A Gentle Touch
Sophie L Macdonald
Torturing someone is not for the sadistic. Many people think it is—that you must be fiendish and brutal, and delight in your captive’s pain. Untrue.
A good torturer is kind and gentle. It takes sensitivity to know when to pull back and when to press harder. Empathy is needed, or you will have no idea when you are losing your captive and when they are about to give you everything you want.
The boy in my chair did not see it coming. He thought he was at a routine dental check-up, and he was so inured to authority that he barely flinched when the restraints closed around his wrists and legs.
“I am extracting a tooth,” I murmured in his ear. He flinched, but of course he could not move. I watched his wide eyes search for mine above my mask.
I hadn’t yet clamped his mouth, so he could still speak.
“Is there anything you would like to tell me?” I asked.
I say this all the time. It rarely elicits anything, but I like to think of it as giving one final chance before we begin what must begin. I am part of a process. I am not the one who decided this path. They choose how to walk it with me.
“Like what?” he said. I detected guilt in his voice, which told me he would not take long to break.
Adults were my usual target. It was regrettable that he was a child, but the process would not change.
Torturing supplemented my dentistry income nicely, but one cannot do a job simply for the money. It is important to know you are making the world a better place. Innocent people never end up in my chair. My job is to remove rot.
“Yesterday,” I begin, giving him another opportunity, “you had an adventure, did you not?”
Tears immediately welled.
“I was at school,” he said.
His lie was unfortunate. I applied a clamp to keep his mouth open. He didn’t need to talk again.
“You did not go to school,” I said. “You and your friend went to a liquor shop instead, where you attempted to steal some alcohol. The owner of the store recognised you and, unfortunately for you, he called me instead of the police.”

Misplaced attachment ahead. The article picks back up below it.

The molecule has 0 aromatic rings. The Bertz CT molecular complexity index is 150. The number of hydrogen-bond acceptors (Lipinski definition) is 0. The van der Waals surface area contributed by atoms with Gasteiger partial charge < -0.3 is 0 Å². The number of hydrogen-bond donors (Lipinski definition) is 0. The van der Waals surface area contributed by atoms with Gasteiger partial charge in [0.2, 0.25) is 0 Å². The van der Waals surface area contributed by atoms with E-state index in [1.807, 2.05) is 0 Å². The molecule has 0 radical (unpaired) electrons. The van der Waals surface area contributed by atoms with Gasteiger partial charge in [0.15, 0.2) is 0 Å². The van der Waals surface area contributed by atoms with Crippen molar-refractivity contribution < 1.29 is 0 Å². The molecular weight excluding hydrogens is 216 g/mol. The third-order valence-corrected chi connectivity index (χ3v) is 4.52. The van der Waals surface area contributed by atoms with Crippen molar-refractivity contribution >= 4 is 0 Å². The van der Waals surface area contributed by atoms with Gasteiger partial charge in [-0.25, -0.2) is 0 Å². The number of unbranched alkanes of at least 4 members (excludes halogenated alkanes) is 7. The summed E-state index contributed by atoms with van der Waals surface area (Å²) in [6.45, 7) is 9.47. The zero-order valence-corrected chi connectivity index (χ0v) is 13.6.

I grasped one of his molars gently with my pliers.
“Do you remember that?” I asked.
He shook his head in the minimal way they always do. It is difficult to communicate in such a position, but I understood what he was trying to say.
“I will extract a single tooth for every lie you tell,” I said. “It will be very painful for you, but completely routine for me. I strongly recommend that you tell the truth. Do you understand?”
His eyebrows lifted. The dental patient’s nod.
“Did you leave school to go to a liquor store yesterday? Think carefully before you answer, please.” I applied mild pressure to the tooth. His eyebrows lifted.
“Did you attempt to steal something?”
“Will you ever do it again?”
The minor left to right wobble of a no.
I took the clamp out of his mouth, and wondered if I should change my clientele to children. They were very easy, and resulted in less blood and noise than adults.
I waited a moment to keep him afraid.
“Simon, I’m going to let you go today,” I said, unbuckling the restraints. “I hope that you never have to come here again, apart from for a check-up. If I hear you have lied, or have missed school, I won’t be so tolerant. Do you understand?”
He raced to the door, breathing fast.
“Do you understand?” I repeated.
“Yes. Sorry Mum,” he paused. “But Mum—I didn’t do it. It was some other boys from school.”
A good torturer can tell when someone is lying. He wasn’t lying.
I didn’t bother to ask him why he had confessed, as I already knew. People will say anything if they think it will get them out of my chair. I should have picked it. I got complacent with him. An unforgivable mistake.
“Simon, I’m so sorry.” I dropped to his level and held out my arms. “I got it wrong.”
I held him tight, swallowing down the tears that always come when my job is done. It is important to remember why we do the jobs we do, but parenting can be so hard.